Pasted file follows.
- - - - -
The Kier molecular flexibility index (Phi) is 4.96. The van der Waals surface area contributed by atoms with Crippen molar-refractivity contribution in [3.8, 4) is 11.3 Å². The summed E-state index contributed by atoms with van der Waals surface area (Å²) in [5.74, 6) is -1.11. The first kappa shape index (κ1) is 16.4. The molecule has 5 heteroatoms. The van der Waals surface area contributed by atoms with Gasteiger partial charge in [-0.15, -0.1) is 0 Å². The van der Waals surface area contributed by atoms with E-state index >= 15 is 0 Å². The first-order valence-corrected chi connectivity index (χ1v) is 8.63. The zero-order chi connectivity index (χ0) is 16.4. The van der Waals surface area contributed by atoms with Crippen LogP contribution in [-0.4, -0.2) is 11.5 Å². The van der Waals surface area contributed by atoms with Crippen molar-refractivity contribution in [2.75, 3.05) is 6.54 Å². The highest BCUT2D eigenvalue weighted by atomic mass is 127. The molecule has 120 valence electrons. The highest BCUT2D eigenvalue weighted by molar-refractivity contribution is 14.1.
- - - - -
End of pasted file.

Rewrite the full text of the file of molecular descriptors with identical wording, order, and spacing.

The Kier molecular flexibility index (Phi) is 4.96. The van der Waals surface area contributed by atoms with Crippen molar-refractivity contribution in [3.8, 4) is 11.3 Å². The summed E-state index contributed by atoms with van der Waals surface area (Å²) in [5.74, 6) is -1.11. The first kappa shape index (κ1) is 16.4. The molecule has 5 heteroatoms. The van der Waals surface area contributed by atoms with Gasteiger partial charge in [-0.15, -0.1) is 0 Å². The van der Waals surface area contributed by atoms with E-state index >= 15 is 0 Å². The first-order valence-corrected chi connectivity index (χ1v) is 8.63. The zero-order chi connectivity index (χ0) is 16.4. The van der Waals surface area contributed by atoms with Crippen LogP contribution in [-0.4, -0.2) is 11.5 Å². The van der Waals surface area contributed by atoms with Crippen molar-refractivity contribution in [2.75, 3.05) is 6.54 Å². The highest BCUT2D eigenvalue weighted by atomic mass is 127. The molecule has 120 valence electrons. The highest BCUT2D eigenvalue weighted by molar-refractivity contribution is 14.1.